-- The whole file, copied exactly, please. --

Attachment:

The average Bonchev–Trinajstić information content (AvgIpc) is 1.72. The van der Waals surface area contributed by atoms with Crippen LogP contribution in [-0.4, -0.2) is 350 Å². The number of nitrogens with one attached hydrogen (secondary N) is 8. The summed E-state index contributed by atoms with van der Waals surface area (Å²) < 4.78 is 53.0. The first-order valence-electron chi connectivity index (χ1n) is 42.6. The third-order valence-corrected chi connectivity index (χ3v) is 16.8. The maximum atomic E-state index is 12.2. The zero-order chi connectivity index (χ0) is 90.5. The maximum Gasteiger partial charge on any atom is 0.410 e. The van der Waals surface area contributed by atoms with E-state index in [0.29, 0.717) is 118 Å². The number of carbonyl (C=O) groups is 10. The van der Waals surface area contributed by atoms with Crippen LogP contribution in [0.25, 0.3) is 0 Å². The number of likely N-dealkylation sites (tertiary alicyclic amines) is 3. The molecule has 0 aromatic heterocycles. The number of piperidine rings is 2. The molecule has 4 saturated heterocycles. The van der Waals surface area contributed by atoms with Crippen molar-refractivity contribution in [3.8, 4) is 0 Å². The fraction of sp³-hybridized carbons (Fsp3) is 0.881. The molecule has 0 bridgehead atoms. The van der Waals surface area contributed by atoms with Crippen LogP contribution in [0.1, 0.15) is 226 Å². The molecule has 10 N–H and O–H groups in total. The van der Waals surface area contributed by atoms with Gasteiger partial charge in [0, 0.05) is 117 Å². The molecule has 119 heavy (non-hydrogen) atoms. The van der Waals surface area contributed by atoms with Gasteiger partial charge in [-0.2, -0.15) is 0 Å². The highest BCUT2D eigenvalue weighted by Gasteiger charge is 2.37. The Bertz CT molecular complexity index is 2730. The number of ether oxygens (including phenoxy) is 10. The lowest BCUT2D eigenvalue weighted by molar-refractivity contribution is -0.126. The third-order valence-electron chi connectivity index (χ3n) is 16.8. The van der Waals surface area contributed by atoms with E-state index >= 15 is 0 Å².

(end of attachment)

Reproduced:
The average Bonchev–Trinajstić information content (AvgIpc) is 1.72. The van der Waals surface area contributed by atoms with Crippen LogP contribution in [-0.4, -0.2) is 350 Å². The number of nitrogens with one attached hydrogen (secondary N) is 8. The summed E-state index contributed by atoms with van der Waals surface area (Å²) < 4.78 is 53.0. The first-order valence-electron chi connectivity index (χ1n) is 42.6. The third-order valence-corrected chi connectivity index (χ3v) is 16.8. The maximum atomic E-state index is 12.2. The zero-order chi connectivity index (χ0) is 90.5. The maximum Gasteiger partial charge on any atom is 0.410 e. The van der Waals surface area contributed by atoms with E-state index in [0.29, 0.717) is 118 Å². The number of carbonyl (C=O) groups is 10. The van der Waals surface area contributed by atoms with Crippen LogP contribution in [0.25, 0.3) is 0 Å². The number of likely N-dealkylation sites (tertiary alicyclic amines) is 3. The molecule has 0 aromatic heterocycles. The number of piperidine rings is 2. The molecule has 4 saturated heterocycles. The van der Waals surface area contributed by atoms with Crippen molar-refractivity contribution in [3.8, 4) is 0 Å². The fraction of sp³-hybridized carbons (Fsp3) is 0.881. The molecule has 0 bridgehead atoms. The van der Waals surface area contributed by atoms with Crippen LogP contribution in [0.1, 0.15) is 226 Å². The molecule has 10 N–H and O–H groups in total. The van der Waals surface area contributed by atoms with Gasteiger partial charge in [0, 0.05) is 117 Å². The molecule has 119 heavy (non-hydrogen) atoms. The van der Waals surface area contributed by atoms with Gasteiger partial charge in [-0.2, -0.15) is 0 Å². The highest BCUT2D eigenvalue weighted by Gasteiger charge is 2.37. The Bertz CT molecular complexity index is 2730. The number of ether oxygens (including phenoxy) is 10. The lowest BCUT2D eigenvalue weighted by molar-refractivity contribution is -0.126. The third-order valence-electron chi connectivity index (χ3n) is 16.8. The van der Waals surface area contributed by atoms with E-state index >= 15 is 0 Å².